As college students and other postsecondary students return to school, Saskatchewan Government Insurance (SGI) reminds young adults of the importance of making safe decisions and not driving in trouble.
Saskatchewan police reported 507 drunk driving offenses in May
According to the SGI, 32 percent of all drivers involved in drunk driving crashes in the province in 2020 were between the ages of 18 and 25.
In its September Traffic Spotlight on drunk driving, SGI shares the story of Amy Kaufmann and her brother, Tanner.
Tanner lost his life in 2016 when he was hit by a drunk driver while pulling up on the side of the road.
“This was not an accident that killed Tanner. A drunk driver made the decision to get into a vehicle and drive. That selfish decision put others in danger and cost my brother his life, ”Amy said in a press release.
SGI suggests that people plan a safe trip home before going out to socialize.
“Making decisions once you are affected can be difficult, especially when you are in a new community or with new people,” SGI stated in the statement.
“Arrange for your group to have a designated driver, leave your vehicle at home, and make a plan to take a taxi, carpool, or designated driving service.”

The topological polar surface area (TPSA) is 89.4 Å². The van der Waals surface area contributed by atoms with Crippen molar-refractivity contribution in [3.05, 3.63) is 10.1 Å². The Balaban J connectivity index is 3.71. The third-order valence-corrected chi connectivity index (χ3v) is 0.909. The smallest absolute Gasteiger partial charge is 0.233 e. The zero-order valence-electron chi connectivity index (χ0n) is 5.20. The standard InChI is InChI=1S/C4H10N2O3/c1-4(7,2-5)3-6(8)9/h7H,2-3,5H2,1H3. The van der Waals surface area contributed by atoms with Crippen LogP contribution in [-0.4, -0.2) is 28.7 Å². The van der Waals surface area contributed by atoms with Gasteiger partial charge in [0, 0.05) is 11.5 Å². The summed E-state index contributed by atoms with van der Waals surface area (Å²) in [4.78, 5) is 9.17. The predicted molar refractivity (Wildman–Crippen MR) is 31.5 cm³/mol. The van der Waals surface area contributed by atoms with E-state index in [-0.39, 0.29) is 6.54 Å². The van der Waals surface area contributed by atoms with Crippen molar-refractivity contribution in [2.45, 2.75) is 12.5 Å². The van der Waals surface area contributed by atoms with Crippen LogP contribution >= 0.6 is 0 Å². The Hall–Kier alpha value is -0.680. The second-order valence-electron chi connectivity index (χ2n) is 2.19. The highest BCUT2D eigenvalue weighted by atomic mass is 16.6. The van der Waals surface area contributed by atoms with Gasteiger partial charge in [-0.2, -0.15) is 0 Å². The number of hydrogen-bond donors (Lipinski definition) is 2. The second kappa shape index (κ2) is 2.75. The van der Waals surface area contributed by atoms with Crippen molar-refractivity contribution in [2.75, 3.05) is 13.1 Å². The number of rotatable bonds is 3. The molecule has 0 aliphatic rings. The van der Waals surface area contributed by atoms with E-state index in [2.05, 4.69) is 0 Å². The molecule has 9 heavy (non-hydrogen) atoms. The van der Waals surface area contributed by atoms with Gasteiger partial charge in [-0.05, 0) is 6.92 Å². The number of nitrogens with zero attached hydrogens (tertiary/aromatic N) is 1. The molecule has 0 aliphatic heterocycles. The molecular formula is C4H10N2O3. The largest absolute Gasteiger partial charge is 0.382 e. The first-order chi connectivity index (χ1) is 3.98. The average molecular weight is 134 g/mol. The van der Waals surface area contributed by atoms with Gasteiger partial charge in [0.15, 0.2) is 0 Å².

SGI also has an app called the Safe Ride App that can tell people what services are available in their community and save a list of designated drivers to call if necessary.
“If you make those good decisions beforehand, you will not be in that position (of drunk driving),” SGI spokesman Tyler McMurchy said at an event Thursday morning.
“We all have a role to play when it comes to preventing drunk driving, and if you see that someone is going to make a decision that could be one they would regret, it is up to all of us to stop drunk driving. ”, He added.
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SGI will share more tips and consequences of drunk driving on Instagram, Twitter and Facebook throughout the month.
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